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Croc Farmers Bite Back

By: The Mekong Times Posted: February-29-2008 in
The Mekong Times

Under the scorching sun, Kaing Savin flings bucketfuls of fish heads onto a throng of hissing crocodiles. Over the years, the 54-year-old crocodile farmer's dreams of growing rich on croc skins have been chewed up - he has sold fewer than five.

Kaing Savin's two hectare farm is situated along National Road 2, about 18 km from Phnom Penh in Kandal's Stung district. At the centre of a barren field is a foul smelling 60-square-meter pond teeming with crocodiles.

Like many Cambodians who began raising crocodiles years ago for their skins, Kaing Savin has discovered his product is not sellable because the quality is too low.

"We want to breed all the crocodiles for commercial use of their skins, but we just cannot because we don't have enough money or space to separate the crocs," he said up-ending another bucket of malodorous fish heads into the black water.

Joining the skin trade
Croc farming is not new to Kaing Savin, although he, like others in the village, used to only rear muggers (baby crocs) to be raised elsewhere. Muggers are cheap, at $8 to $10 per head, earning little for the farmers who raise them. Switching to raising mature crocodiles for their skins may be more lucrative - a good quality skin is worth between US$150 and US$200 - but the change is fraught with risks.

Nevertheless, Nao Thuok, director general of the fisheries administration and an expert in Cambodian crocodile farming, said farming crocodiles for their skins is the future.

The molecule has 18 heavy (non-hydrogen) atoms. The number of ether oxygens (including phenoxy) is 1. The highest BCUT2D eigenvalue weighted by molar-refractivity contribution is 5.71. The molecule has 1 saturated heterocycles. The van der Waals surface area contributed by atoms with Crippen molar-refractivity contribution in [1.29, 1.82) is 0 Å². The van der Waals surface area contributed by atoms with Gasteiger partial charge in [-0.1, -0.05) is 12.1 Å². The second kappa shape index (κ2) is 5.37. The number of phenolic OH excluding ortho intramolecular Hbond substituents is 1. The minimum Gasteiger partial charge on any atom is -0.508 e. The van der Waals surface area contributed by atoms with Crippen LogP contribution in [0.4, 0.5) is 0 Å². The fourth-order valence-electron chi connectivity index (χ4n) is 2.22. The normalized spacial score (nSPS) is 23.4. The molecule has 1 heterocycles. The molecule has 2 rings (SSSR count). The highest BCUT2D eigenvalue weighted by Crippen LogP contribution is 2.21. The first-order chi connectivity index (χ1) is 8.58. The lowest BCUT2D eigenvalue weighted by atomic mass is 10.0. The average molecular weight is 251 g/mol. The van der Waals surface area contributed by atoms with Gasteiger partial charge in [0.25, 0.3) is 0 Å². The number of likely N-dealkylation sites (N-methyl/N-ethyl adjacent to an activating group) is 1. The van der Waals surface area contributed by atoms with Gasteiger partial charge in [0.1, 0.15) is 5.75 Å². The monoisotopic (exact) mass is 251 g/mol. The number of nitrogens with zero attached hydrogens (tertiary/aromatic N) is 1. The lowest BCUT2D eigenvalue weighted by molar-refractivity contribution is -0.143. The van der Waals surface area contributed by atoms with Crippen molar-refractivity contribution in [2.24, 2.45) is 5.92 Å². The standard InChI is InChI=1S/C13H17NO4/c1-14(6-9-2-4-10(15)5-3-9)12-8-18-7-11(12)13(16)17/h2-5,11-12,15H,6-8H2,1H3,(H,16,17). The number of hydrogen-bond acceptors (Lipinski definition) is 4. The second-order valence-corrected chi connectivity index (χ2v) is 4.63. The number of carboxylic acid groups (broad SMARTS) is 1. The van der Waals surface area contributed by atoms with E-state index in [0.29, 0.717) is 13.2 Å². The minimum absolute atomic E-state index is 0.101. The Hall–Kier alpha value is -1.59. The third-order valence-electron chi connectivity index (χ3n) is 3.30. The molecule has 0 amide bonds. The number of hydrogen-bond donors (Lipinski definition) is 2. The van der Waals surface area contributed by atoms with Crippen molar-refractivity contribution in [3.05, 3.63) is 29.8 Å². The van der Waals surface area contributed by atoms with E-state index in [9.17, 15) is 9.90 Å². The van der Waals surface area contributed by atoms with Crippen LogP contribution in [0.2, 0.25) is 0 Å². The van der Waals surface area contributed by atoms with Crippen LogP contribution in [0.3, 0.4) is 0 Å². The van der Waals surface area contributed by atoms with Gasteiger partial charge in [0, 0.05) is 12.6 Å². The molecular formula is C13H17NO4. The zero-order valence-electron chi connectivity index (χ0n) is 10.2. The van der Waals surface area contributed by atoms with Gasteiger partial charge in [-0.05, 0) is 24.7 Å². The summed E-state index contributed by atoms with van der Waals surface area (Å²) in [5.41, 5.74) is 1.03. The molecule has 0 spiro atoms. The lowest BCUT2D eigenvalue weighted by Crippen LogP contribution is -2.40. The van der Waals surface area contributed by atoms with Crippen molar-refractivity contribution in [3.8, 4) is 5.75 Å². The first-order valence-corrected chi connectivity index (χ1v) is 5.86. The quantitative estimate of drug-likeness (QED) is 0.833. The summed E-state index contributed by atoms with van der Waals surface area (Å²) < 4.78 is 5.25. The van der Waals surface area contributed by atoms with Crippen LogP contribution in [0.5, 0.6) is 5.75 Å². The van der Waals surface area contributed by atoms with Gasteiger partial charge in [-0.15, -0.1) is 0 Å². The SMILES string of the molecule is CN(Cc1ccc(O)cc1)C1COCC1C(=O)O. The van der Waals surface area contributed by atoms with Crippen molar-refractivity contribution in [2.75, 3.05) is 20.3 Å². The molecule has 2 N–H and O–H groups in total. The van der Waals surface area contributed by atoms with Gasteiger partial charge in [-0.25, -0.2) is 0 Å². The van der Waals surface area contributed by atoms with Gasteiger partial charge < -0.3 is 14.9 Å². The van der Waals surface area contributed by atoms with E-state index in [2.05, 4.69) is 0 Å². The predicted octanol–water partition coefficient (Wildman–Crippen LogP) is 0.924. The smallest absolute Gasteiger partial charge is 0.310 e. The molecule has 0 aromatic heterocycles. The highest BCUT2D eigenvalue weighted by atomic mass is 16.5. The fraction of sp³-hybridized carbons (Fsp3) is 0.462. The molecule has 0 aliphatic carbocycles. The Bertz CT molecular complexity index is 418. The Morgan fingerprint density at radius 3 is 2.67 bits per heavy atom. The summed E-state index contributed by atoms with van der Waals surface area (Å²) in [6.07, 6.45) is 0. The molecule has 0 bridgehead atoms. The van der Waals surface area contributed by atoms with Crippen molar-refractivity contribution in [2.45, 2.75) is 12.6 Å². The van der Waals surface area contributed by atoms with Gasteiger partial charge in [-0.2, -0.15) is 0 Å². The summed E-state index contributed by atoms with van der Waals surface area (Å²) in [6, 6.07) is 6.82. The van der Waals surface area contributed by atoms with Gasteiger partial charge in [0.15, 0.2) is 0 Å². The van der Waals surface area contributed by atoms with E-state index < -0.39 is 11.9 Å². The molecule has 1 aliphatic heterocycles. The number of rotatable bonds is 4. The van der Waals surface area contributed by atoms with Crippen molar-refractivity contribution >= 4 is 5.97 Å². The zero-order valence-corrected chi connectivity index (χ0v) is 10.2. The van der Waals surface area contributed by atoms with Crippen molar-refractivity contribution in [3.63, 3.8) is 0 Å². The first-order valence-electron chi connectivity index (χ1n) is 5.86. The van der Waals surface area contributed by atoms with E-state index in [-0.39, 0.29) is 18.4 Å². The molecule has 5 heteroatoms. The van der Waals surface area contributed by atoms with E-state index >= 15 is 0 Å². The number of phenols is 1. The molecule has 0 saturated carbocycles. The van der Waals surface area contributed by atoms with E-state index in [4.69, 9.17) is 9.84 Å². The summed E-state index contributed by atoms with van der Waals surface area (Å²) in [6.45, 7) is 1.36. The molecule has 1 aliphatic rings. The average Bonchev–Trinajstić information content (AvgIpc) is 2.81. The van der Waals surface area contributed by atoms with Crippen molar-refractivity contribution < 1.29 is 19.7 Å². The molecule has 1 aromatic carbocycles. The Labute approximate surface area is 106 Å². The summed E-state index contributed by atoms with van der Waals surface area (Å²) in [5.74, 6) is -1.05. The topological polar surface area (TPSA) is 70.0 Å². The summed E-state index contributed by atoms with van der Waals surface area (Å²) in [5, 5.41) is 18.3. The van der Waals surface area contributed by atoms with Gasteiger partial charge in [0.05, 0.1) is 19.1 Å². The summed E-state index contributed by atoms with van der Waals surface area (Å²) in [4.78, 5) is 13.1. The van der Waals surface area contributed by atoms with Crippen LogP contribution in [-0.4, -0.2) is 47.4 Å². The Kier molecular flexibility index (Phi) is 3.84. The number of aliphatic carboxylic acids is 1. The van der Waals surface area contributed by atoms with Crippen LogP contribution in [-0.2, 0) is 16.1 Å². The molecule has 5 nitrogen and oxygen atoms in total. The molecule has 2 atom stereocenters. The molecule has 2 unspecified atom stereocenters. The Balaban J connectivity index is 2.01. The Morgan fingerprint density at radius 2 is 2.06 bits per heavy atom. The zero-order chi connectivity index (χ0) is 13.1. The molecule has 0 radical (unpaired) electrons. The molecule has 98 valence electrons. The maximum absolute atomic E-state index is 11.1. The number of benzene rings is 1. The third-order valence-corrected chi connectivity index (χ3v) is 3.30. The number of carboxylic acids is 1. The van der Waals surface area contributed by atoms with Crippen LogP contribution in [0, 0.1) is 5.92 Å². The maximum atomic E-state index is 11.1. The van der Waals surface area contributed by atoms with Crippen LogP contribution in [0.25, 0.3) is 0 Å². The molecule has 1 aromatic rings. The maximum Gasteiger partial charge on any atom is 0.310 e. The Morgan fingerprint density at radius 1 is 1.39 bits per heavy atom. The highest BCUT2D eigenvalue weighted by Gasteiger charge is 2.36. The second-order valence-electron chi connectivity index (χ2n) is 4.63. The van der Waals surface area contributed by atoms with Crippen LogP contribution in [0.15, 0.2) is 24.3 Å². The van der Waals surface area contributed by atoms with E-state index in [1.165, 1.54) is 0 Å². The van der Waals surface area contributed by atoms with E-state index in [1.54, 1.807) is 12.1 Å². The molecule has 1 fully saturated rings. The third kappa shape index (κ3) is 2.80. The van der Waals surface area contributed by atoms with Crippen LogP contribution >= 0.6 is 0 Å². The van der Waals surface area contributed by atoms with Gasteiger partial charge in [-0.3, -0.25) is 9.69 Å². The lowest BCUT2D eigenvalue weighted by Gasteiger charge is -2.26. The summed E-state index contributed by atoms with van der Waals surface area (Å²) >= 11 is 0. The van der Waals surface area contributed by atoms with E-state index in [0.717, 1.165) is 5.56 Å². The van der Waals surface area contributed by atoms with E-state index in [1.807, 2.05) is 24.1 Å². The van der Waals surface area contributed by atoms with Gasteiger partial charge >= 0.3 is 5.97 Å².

"Crocodile farmers should accept the evolution from rearing crocodiles to produce young to rearing them for skin, because crocodile skins are currently valuable and the market is very good," he said.

Cambodia has the potential to produce over 100,000 skins per year worth an estimated US$30 million if standards are high, Nao Thuok claimed, so skin production is strongly encouraged by the fisheries administration, despite Cambodia's inexperience.

The hatching of an industry
Cambodia first began to rear crocodiles in the 1980s and by 1989 there were more than 800 farms throughout the Kingdom. In July 2007, the forestry administration invited the Singapore-based Heng Long firm and Zimbabwean crocodile experts to train Cambodians in the production of high quality crocodile skin.

Only 30 of the 800 crocodile farms in Cambodia snapped up the offer of free training, Nao Thuok grumbled, so unskilled farmers are needlessly ruining good croc skins. "In the future, we will not offer licenses to new crocodile farmers if they treat crocodile farming like poultry farming."

Farming methods a toothy issue
Croc farmers were unimpressed by Nao Thuok's criticisms, with many of them saying the industry is in a death roll.

Sorm Vanna, a Siem Reap croc farmer with 400 crocodiles, found criticisms over farming methods hard to swallow. The business has two weak points, she said - the high cost of feed and the poor market.